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Design a Solid VUI

With the advent of smart devices, the need for voice-driven technology has already grown exponentially. Mastering the design of a VUI, and you have one more tool to give your user the most helpful experience possible.

Article Sep 09, 2022

Suman Sridhar

A voice user interface (VUI) will be integral to the future of user experience design. A VUI allows users to interact with a system using voice or speech commands. A user's goal is to complete tasks or find information without touching or even needing to see it.

In this article we cover:

  • The unique attributes of a voice command
  • What to keep in mind when designing a VUI
  • The top 3 qualities of a good VUI
  • What to avoid when creating a VUI

Components of a Voice Command

When designing a VUI, contemplate the user's goal for each interaction or command. What is the user trying to achieve in this scenario?

Voice command has three factors: intent, utterance, and slot, says UserGuiding.com.

  1. Intent. Voice interactions can be high utility or low utility. High utility means particular tasks, like turning off the lights in the master bedroom or finding Crest toothpaste. A low utility interaction indicates broader, more obscure tasks. For example, a user may ask a question, and the voice UI may need to check if it's within its scope before answering.
  2. Utterance. The way a user phrases or utters a voice command to trigger the task is essential. For example, they could say, "Find" or "Could you find?"
  3. Slot. These are the required or optional variables the user requests to fulfill the task. For example, the slot will be the variable in booking a doctor's appointment.

What to Keep in Mind for Designing a VUI

Like many other UX initiatives, you need to keep user research at the forefront of your design process. Create flow maps to document user requirements with user stories and after-design dialog flows.

Dialog flow is like a prototype and covers conversation dynamics. Prototype the VUI conversations with the dialog flow when the design is complete.

A few tips for designing VUIs are:

Keep the interactions conversational. Contemplate possible user scenarios. It's best to start simple and then consider other variations.

For example, a simple request could be, "Check the weather." Additional variations could be "I want to check the weather" or "Can you check today's weather?"

Have a strong error strategy. For example, don't just tell the user that there's an error. Tell them why it happened or what they can do to correct the course. Not only does this fix a single interaction, but it is critical to the overall experience.

As Voicesummit.ai says, "Conversation repair in the context of error recovery not only provides the user with accurate and timely alerts about what has gone wrong but also suggests solutions for any mistakes made. With solid error recovery, you're showing true compassion for your users." Naturally, if they require more intensive and personalized help, make it easy to connect to a chatbot or human customer service rep.

Have an extra layer of security. An obvious issue with voice interaction is that commands and answers are audible, making privacy more difficult. Consider what will happen if a user wants sensitive information. You can take one measure to alert them of sensitive information and recommend that they go somewhere more private.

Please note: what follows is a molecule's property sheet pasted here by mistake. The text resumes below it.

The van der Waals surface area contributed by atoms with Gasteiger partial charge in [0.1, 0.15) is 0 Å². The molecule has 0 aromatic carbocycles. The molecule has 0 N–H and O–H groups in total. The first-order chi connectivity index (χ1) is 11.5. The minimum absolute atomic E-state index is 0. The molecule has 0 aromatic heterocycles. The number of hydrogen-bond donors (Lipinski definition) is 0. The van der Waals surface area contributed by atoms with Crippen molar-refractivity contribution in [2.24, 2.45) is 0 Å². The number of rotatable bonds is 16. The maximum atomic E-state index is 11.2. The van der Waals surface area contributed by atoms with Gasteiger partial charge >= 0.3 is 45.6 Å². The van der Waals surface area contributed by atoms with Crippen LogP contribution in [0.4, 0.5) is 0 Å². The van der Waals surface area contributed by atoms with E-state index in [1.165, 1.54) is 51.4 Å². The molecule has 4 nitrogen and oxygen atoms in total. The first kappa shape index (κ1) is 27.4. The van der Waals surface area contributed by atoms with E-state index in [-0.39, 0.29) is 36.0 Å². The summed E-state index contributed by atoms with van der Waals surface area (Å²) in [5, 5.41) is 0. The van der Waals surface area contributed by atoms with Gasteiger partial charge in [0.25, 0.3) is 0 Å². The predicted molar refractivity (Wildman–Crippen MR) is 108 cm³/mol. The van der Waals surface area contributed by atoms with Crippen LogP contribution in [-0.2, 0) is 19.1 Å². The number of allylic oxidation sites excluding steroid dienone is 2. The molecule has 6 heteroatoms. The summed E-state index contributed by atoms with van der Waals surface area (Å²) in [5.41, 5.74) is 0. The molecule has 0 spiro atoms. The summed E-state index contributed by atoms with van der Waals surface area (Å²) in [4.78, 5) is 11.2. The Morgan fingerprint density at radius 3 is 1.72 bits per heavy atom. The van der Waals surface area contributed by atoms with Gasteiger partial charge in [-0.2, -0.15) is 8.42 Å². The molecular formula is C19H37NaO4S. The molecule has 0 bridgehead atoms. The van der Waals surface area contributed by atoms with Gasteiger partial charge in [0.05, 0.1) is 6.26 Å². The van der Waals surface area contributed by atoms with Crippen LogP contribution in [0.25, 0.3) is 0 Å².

The Top 3 Qualities of a Good VUI

  1. Make sure the user always knows where they are in their search journey. For example, "Found driving directions to Stop & Shop." We recommend answering in the affirmative: "Sure, I will find directions to Stop & Shop."
  2. Give examples of what a user can do in a specific case. Some example commands are, "Play a different song on the same playlist? Play a different song on your workout playlist? Find a new song?"
  3. Incorporate visual feedback. If you're designing a VUI in conjunction with a graphical interface, add a speech-to-text visual feature so the user can spot mistakes right away. For instance, you may want to eat dinner at a restaurant, and the search results may only show fast-food restaurants.

What to Avoid in a VUI

  1. Assuming it's one-and-done. Language is constantly changing and evolving. Therefore, keep updating your script and ensure it's consistent with how users speak today. Evaluate conversational flows, find troublesome spots, and strategize how to make communication smoother and natural.
  2. Overcomplicating questions with extraneous dialogue. Have your VUI ask a question, immediately follow up with a bit of conversation, and ask another question. Keep the exchange direct, with as few words as possible. You need to leave the user room to consider the information and answer.
  3. Assuming that written text and voice conversations will be the same. As chatbotslife.com says, "It's no secret that writing and speaking use a different vernacular. Written words tend to be more formal and can prove awkward when spoken aloud as voice commands." Again, keep updating your scripts so that they aren't too stiff. Read them out loud to see how they'll sound.

The Next Level of Communication and Interaction

VUI has tremendous advantages. Your user can find information without using their hands or even their eyes. However, it has unique design requirements, like making sure the language is simple and easy to understand.

With the advent of wearables and smart devices, the need for voice-driven technology will grow exponentially. By mastering the design of a VUI, you have one more tool to give your user the best, most helpful experience possible.

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